The attempt of the “very little horn” of chapter 8, Antiochus Epiphanes, to extirpate true religion from the earth, failed. Yet it was well-nigh successful. The majority of the nation were brought to abandon Jehovah and to serve Diana. The high priest in Jerusalem sent the treasurers of the temple to Antioch as an offering to Hercules. Jews out-bade each other in their subservience to Antiochus. His cruelties were great but his blandishments were more effective for his purpose; “by peace he destroyed many”. Idolatrous sacrifices were offered throughout Judea. Judaism was all but dead, and with its death the worship of the one God would have found no place in all the earth.
This prophecy encouraged the few faithful ones to resist the Greek and their own faithless fellow countrymen. God foresaw and forewarned. The warning was unheeded by the mass of the Jews. Sadduceeism then did not believe in the supernatural and it has repeated its disbelief. Fortunately there was a believing remnant and true religion was saved from extinction.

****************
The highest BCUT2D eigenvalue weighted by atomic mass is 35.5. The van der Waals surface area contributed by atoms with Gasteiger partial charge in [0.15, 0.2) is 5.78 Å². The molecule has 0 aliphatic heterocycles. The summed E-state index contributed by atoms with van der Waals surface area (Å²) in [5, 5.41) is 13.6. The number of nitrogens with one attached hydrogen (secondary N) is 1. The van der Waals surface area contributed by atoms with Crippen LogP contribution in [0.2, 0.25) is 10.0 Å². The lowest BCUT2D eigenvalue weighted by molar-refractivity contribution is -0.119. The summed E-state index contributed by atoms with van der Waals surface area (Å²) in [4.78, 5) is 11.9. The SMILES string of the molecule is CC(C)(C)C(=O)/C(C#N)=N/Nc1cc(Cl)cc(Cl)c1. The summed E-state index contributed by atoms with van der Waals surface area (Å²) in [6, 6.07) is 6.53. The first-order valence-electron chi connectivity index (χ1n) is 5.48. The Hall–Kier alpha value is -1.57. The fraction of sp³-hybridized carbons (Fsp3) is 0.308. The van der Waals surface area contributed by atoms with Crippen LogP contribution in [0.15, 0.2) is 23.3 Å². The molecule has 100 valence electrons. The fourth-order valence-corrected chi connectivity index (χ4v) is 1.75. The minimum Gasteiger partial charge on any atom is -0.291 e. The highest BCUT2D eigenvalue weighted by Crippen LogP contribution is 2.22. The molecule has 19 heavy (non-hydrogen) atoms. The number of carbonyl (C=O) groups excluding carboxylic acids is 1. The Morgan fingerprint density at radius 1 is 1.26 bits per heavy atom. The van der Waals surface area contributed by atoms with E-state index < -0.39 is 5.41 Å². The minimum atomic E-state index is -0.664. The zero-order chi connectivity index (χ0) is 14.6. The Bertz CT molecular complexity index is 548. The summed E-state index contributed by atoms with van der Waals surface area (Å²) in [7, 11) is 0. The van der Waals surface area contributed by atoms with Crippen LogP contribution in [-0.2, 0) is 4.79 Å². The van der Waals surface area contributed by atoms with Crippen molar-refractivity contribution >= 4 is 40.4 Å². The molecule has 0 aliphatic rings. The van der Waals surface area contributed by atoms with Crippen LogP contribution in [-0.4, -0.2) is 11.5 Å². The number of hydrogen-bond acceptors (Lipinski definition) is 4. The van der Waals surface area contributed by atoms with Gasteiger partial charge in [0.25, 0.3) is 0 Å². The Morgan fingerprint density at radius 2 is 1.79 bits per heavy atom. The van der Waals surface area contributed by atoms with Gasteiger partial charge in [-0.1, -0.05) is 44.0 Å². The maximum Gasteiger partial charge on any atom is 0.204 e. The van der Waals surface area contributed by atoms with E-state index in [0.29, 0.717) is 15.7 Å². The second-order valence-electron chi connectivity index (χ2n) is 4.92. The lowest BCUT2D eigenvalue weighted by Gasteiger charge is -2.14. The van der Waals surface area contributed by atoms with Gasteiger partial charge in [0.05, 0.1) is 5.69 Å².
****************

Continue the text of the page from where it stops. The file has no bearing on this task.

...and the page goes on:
The Seventy Weeks. (Dan. 9:24-27.) “Weeks” in this prophecy are not weeks of days but “sevens,” probably years,
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but whether astronomical years of 365^4 days or prophetic years of 360 days does not appear. Our Lord’s saying when referring to the prophecy of Daniel (Matt. 24:15), “Let him that readeth understand,” seems to indicate a peculiarity about the period foretold.
From the issuance of a commandment to restore and rebuild Jerusalem unto Messiah there would be sixty-nine sevens, i.e., 483 years. Messiah would be cut off and have nothing, and the people of a prince would destroy Jerusalem and the temple.
It came to pass in the procuratorship of Pontius Pilate. Messiah appeared; He was cut off; He had nothing, no place to lay His head, nothing except a cross. And before the generation which crucified Him passed away, the soldiers of the Roman emperor destroyed the city and sanctuary, slew all the priests and ended Jewish church and nation.